Rosegarden does not give its full potential if used with the JACK sound server (must sound system on Linux), but works with restrictions on anything.
Rosegarden itself is fairly simple to configure, the problems come from a variety of audio and MIDI management on Linux, difficult to understand for a beginner.
Online help on the website of rosegarden ( http://www.rosegardenmusic.com/resources/ ) and https://linuxmao.org are satisfactory. We can easily see if the software meets their needs, skills ... before embarking on the adventure.
I use rosegarden on many computers, ranging from the AMD K62 350 MHz to 3 GHz P4. If it is limited to MIDI, rosegarden runs on modest configurations, provided you have at least 192 MB of RAM. The performance of the whole are very good, and stability is by appointment. In case of crash (common in experimental versions of the software), a self-protection works.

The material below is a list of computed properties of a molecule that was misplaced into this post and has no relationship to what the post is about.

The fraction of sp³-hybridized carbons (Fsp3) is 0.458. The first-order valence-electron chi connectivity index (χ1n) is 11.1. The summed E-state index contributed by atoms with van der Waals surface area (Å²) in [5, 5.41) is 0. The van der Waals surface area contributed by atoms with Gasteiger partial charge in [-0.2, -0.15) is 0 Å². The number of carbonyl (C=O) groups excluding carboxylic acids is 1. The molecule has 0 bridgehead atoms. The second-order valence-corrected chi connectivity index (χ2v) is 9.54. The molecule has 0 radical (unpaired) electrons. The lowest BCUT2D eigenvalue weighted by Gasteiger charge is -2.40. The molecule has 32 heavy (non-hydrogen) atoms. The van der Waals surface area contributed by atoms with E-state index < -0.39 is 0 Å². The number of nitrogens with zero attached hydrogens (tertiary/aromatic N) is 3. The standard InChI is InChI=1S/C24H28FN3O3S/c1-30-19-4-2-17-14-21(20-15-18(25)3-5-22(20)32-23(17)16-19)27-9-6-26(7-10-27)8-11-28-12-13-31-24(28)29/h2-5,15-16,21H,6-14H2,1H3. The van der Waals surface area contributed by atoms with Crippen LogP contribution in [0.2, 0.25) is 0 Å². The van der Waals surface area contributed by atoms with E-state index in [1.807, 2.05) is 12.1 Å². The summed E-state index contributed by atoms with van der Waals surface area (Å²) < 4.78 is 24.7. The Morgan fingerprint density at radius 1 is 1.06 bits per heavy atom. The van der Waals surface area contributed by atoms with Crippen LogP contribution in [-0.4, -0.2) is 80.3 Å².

I use rosegarden 4 in three years, and even before I was using another version, much simpler (but just to create MIDI files).
I particularly like the score editor of Rosegarden 4, very powerful and very intuitive: it can import and export MIDI in his scores, but also in various formats (to include the scores in print), including Lilypond in (for beautiful partitions "engraved")) and even in Csound (for gurus of contemporary music). on the other hand, support for recording audio is not (yet, but it is improving) the fort of Rosegarden. You have to use free software Ardour for this work.
I was disappointed by other tools under windows (high price volatility), including quartz. The price / quality ratio is excellent, of course (free and free). There is a commercial solution at low cost ( Studio To Go! ( http://www.studio-to-go.com/ ) ) including rosegarden as flagship software, but I have not tried because the main advantage of this system is to make easier the use of VST (i) which I do am using it. I would do, of course, this choice-I 'm happy, and as it is free software, we are not a prisoner!